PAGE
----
Be on the look out for a substance that causes serious addiction
I went forty-one years in the coffee wilderness, never experiencing that all-consuming craving (okay, addiction) that some – namely my husband (who would mainline coffee straight into his veins if he could get over his aversion to needles) feel for caffeine.
Sure, I liked the smell of freshly roasted beans – I mean, who doesn’t – but the taste? I could definitely take it or leave it. It wasn’t just coffee I had an aversion to. I didn’t even drink tea, which always made me a bit of an anomaly when we’d go to people’s houses.
The conversation would invariably go:
“Would you like a coffee?”
“No thanks. I don’t drink coffee.”
“Oh, how about a cup of tea?”
“Actually, I don’t drink tea either.”
“Can I get you anything to drink then?”
“Do you have hot chocolate?”
“Sorry, we don’t have kids.”
“Okay then. I’ll have a glass of water.”
“Oh. Well sure, we have a tap back here somewhere. I think if you turn it on, you can drink that stuff…”
Okay, the last comment might be a bit far fetched, but you get the picture. Not drinking coffee was often viewed like it was some kind of illness – most likely of the mental variety!
On very rare occasions, I’d cave and accept the obligatory social beverage but it was never an enjoyable experience. Admittedly, in hindsight, 99 percent of the coffee I had ever drunk was the instant variety. The only ‘fresh’ coffee I’d tasted was the thick, black, spiced and super sweet Turkish coffee my husband liked to serve up at dinner parties – and frankly, that tasted liked spiced road tar!
Then one day, I just woke up and decided I wanted to drink coffee. Who knows why, exactly? It might have coincided around the time I was looking for a new job, and the employment consultant I was working with suggested I meet people within my network for coffee… Well, I couldn’t exactly turn up and order hot chocolate with marshmallows and expect them to treat me like an adult and give me a job…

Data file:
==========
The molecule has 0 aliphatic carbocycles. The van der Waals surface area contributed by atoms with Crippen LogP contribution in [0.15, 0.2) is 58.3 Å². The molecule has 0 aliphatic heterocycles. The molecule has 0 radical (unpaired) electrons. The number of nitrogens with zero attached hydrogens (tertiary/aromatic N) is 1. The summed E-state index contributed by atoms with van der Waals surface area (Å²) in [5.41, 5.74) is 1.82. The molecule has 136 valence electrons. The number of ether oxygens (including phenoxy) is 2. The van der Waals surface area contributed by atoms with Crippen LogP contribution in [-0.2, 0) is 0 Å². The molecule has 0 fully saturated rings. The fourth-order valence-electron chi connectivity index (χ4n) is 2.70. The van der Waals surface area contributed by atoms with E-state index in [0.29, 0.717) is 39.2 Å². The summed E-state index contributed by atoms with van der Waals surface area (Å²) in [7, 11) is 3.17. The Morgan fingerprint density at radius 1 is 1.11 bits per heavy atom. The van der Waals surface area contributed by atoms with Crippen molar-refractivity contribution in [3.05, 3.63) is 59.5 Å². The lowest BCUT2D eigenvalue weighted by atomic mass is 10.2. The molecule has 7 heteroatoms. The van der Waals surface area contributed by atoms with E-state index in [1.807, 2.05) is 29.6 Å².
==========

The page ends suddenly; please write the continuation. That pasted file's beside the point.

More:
Or maybe it was when my youngest child started asking for a coffee before he went to school! I couldn’t have everyone in my household be more adult than me, could I?
Perhaps it was a combination of the two. Anyway, long story short, I started drinking coffee. Not that cheap-ass instant stuff most people begin drinking, I went straight to the good stuff – the top shelf – the espresso based coffees.
Ah, help – I’m a coffee snob!
At the height of my job-searching attempts, I was downing up to 5 coffees a day (and buzzing like a bee on speed!).
And before I knew it, I was just another coffee addict – one who couldn’t function properly in the morning without a caffeine injection.
But before this divulges into one those “Hi, I’m Rebecca and I’m a coffee addict” posts, there was a point behind me writing a blog on coffee.
Since joining the “Coffee Club”, I’ve quickly come to realise that there are vast differences between good and bad coffee, or even good and great.
I’ve been served up coffee that tastes like watered down mud! I’ve also drank coffee that is so burnt, you may as well lick the coals in the bottom of your fireplace.
I was in Sydney last week for a summit. One of the sponsors had set up a coffee booth, and this was mentioned in our pre-event planning meeting.
Someone made the blasé comment that it was great coffee, and one of the Italian analysts said “we’ll see”.
It got me thinking – what makes a great coffee?
Is it in the eye of the beholder (or more aptly, the tastebuds)?
Some people like their coffee bitter and strong. Others prefer it smooth and mild. Black, white, short, long, unsweetened or confectionary sweet.
There are latte aficionados, cappuccino converts, espresso advocates, the macchiato mafia, the ristretto freaks…
Some prefer drip coffee, while others like the spiced Turkish or Arabic variety. The afogato brigade are so serious about their coffee, they just tip it on their ice cream.
Then you have the pseudo coffee drinkers, who are really just hot chocolate people trying to look cool (think mocha, and those triple caramel frappuccinos Starbucks like to pass off as real coffee).
Personally, I like a good old double dose of espresso topped up with some warmed milk – unsweetened of course.
And while Hobart has some good coffee houses (Dome, Two Little Ducks, Banjos, and even yes, McCafe), I often find, in most of the other places, that the beans are too bitter, or worse still, burnt!
So strangely enough, the most reliably good coffee comes from our trusty old DeLonghi Prima Donna, with Harris medium roast beans…
Ah, just thinking about it now has given me a craving.
So coffee lovers. How do you like your coffee, and where have you found that serves the best?